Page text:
What is abuse?

Abuse can happen anywhere

Abuse may be committed by anyone 

Abuse can take many forms

Whatever the circumstances, abuse is always wrong, and we need to consider how we can support the person bring the abuse to an end.

Whether someone is experiencing abuse, depends on the specific circumstances of what is happening. These are only examples below of what amounts to abuse:

Physical abuse - includes hitting, kicking, misuse of medication, inappropriate sanctions or unlawful / inappropriate restraint

Domestic abuse - is "an incident or pattern of incidents of controlling, coercive or threatening behaviour, violence or abuse... by someone who is or has been an intimate partners or family member regardless of sexuality.

Sexual abuse - includes rape  and sexual assault or sexual acts to which the adult at risk has not consented, or could not consent or was pressured into consenting.

Psychological abuse - includes threats of harm or abandonment, humiliation, blaming, controlling, coercion, harassment, verbal abuse.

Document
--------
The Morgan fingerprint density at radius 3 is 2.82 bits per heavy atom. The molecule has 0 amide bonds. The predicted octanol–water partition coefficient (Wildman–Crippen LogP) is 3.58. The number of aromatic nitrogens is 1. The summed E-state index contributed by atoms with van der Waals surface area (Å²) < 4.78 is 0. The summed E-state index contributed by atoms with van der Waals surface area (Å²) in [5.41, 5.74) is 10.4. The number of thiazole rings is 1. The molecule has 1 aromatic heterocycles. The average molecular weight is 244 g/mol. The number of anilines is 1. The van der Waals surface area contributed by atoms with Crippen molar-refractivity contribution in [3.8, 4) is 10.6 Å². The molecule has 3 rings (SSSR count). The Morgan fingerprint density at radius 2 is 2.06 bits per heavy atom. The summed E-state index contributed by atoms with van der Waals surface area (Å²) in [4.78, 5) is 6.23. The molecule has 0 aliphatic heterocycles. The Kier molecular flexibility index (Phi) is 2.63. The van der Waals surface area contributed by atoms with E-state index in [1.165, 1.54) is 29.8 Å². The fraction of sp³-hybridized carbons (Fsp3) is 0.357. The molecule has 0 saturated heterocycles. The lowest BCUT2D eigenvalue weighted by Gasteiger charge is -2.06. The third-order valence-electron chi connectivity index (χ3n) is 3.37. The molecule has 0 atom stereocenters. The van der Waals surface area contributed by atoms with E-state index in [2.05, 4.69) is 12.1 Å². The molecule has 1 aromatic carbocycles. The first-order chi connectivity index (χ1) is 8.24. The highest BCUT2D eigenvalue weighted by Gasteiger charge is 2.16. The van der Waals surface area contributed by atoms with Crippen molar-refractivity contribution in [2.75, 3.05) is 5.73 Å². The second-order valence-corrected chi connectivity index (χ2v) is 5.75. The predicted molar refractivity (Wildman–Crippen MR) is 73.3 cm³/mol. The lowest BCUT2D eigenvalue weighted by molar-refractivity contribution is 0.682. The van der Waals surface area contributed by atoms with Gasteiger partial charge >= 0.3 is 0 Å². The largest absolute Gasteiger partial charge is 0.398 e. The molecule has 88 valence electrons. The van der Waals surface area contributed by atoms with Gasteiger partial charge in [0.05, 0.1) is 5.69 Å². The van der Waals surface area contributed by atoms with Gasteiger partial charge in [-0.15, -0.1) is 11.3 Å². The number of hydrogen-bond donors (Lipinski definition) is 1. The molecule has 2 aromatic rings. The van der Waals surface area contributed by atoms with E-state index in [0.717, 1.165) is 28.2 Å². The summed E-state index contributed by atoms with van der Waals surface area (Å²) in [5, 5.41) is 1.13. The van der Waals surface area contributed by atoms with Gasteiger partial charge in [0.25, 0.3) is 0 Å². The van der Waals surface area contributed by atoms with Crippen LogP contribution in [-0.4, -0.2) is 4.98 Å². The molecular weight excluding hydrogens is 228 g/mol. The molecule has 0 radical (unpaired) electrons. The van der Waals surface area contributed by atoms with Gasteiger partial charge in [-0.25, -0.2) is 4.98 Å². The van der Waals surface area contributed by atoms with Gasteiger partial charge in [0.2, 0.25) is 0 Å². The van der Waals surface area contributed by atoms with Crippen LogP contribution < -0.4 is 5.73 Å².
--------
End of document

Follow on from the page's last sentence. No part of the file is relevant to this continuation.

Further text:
Financial and material abuse - includes theft, fraud, exploitation, pressure in connection with financial matters, or the misuse of someone else's finances.

Modern slavery - includes human trafficking, forced labour and domestic servitude.

Neglect and acts of omission - includes ignoring medical or physical care needs, and the withholding of necessities, such as medication and adequate nutrition.

Discriminatory abuse - includes abuse, such a harassment, slurs or hate crime based on a person's race, sex, disability, faith, sexual orientation, or age.

Organisational abuse - where any of these forms of abuse noted above are caused by the way an organisation practices, this is called 'organisational abuse'.

Self-neglect - includes situations where a person is declining support with their care needs, hygiene, health or their environment, and this is having a significant impact on their overall wellbeing.